For creating a new row were also going to use the database class that we created earlier. I just had a little difficulty on passing the data from the dataset into the datagridview that’s why I showed you the evil lazy way of doing things. Having your connection strings and database operations all over the place is not a good practice, always remember that.

Here’s a screenshot of the form for creating new rows. We just have to call the create_row() method when the user clicks on the save button.


Here’s the code for the save button:


string fname = str_cleaner(textBox1.Text);
string mname = str_cleaner(textBox2.Text);
string lname = str_cleaner(textBox3.Text);


db_class.create_row(fname, mname, lname); //insert data
cleaner(); //clear textboxes
this.Close(); //close the form


For the str_cleaner() method I just used some built in methods for processing a string in c#. I combined the ToUpper() and the Trim() method. This method returns the trimmed UPPERCASE version of the string.

public string str_cleaner(string raw_str) {
    return raw_str.ToUpper().Trim(); //remove whitespaces, all caps

You probably know what the cleaner() method body is but here it is anyway:

public void cleaner() {

I’m interested to know if there is a better way of clearing multiple textboxes in a single execution. Please comment if you have a way to do this on one line of code.


Cell Click

Before we proceed with the methods for updating and deleting the records you first need to know how to track the currently selected record from the datagridview. Remember that earlier we created a global variable called user id, I made it global so that the methods for updating and deleting records will also be able to access its value. The user_id variable will store the unique user id which we will get once the user clicks on any row for the user id.
I enclosed it on a try catch statement so that the program won’t die on us once we try to convert the corresponding cell value into a string. As you can see from the code below I used Convert.ToInt32() to convert the user id from a string to an integer. If the user clicks on any of the rows under the names fields, we will get an error for trying to convert that string to an integer. Because common sense tells us that “Name” has no integer equivalent. Only “5” or “8” or any number being treated as a string can be converted to an integer.

 String current_cell = dataGridView1.Rows[e.RowIndex].Cells[e.ColumnIndex].FormattedValue.ToString();
       int int_val = Convert.ToInt32(current_cell); 
       if (int_val >= 0) //checks if value is a valid integer
          current_id = int_val; //assigns the user id from datagrid view into the current id
     catch (Exception es) { //this pops out if user clicks on a name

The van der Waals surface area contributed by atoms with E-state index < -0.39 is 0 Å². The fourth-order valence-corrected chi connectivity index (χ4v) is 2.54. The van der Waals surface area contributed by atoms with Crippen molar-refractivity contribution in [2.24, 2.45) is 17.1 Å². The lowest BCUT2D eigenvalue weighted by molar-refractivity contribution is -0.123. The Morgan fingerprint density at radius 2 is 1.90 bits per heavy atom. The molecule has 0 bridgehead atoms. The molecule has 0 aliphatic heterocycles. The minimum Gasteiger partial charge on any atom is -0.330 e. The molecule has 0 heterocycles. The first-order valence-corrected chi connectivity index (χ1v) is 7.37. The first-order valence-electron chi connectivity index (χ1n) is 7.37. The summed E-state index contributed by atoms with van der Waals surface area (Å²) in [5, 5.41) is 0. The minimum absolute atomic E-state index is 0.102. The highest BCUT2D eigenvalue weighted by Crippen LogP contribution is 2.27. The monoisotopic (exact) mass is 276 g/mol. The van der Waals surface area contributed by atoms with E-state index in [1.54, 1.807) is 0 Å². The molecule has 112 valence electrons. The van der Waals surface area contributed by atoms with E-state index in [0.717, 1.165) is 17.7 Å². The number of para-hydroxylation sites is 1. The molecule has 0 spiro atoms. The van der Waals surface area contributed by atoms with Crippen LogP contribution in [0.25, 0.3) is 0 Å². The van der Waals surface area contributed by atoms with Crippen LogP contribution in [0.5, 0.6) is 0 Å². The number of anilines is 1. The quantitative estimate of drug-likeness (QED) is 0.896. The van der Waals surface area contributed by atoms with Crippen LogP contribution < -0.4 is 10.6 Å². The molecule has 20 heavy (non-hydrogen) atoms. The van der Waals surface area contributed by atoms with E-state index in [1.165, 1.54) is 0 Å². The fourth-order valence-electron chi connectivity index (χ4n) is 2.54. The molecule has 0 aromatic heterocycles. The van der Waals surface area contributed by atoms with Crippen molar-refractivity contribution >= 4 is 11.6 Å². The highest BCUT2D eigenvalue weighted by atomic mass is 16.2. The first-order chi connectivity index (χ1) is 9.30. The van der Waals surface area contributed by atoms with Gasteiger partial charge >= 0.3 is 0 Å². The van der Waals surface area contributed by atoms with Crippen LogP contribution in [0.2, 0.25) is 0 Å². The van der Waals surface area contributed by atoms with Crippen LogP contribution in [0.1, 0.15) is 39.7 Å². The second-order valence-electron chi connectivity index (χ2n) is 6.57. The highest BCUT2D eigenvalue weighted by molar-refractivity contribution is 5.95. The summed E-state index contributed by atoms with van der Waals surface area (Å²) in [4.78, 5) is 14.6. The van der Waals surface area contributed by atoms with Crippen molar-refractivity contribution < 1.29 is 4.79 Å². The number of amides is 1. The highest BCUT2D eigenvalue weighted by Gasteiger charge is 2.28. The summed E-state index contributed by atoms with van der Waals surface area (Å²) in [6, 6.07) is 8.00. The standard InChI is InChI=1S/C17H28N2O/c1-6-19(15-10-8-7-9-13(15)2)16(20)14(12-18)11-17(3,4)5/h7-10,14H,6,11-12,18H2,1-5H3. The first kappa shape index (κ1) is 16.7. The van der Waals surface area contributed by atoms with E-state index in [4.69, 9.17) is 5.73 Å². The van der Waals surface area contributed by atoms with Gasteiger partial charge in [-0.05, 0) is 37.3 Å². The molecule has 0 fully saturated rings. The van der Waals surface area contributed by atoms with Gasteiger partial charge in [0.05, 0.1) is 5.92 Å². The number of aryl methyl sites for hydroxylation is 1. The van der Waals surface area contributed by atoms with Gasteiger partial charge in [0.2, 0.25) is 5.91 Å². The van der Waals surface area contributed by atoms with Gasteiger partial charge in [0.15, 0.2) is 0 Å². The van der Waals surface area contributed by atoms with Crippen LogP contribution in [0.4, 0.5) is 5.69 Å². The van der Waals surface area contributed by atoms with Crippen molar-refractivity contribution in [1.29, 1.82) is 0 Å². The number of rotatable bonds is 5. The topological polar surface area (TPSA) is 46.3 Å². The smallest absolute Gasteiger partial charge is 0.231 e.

MessageBox.Show("You can only click on the id if you want to update or delete the current record!");


Deleting a row

Now that we have the current user id we can just use it on our query. Yup I got lazy again so please bear with me. In the code below its mandatory that the user has already selected something from the datagridview. To implement this I just checked if the current_id is equal to 0 since row count in any database starts with 1 and we initially gave the current_id a value of 0 so if its still 0 then it means that the user hasn’t selected anything yet. On the other hand if the current_id is not 0 then we just output a confirmation message box, if the user clicks on yes then the delete query executes and then we reload the data on the datagridview this effectively removes any traces of the deleted data.

   if (current_id == 0)
                MessageBox.Show("Please select a record before clicking on delete");
            else {
                if (MessageBox.Show("Are you sure you want to delete ' "+ current_id +"'", "Confirm delete", MessageBoxButtons.YesNo) == DialogResult.Yes)
                    MySqlConnection con = new MySqlConnection(con_string );
                    MySqlCommand command = con.CreateCommand();

                    command.CommandText = "DELETE FROM users WHERE id='" + current_id + "'";


Updating a row

Updating a row is a 2-step process, first we call up the form for updating a single row then we perform the update query from that form. As you might expect this is what the update form will look like.


Here’s the code for calling up the update form if the current_id is not equal to 0.

if (current_id == 0)
    MessageBox.Show("Please select an id before clicking edit!");
  else {
    Form3 update_form = new Form3(current_id );

If you have a good eyesight you might have noticed that I used the current_id as an argument when I created an object of Form3. And for that you need to do a little object-oriented trick on the form for updating a row.

First you need to declare a private variable and call it user_id.

private int user_id;

On the constructor for the update form you just supply a parameter called user id. Then assign this to the private variable user_id. What were doing here is simply passing the current_id(form for datagridview) to the user_id(form for update). I don’t know if that’s clear so you can comment if that wasn’t clear to you. I’m glad to answer comments.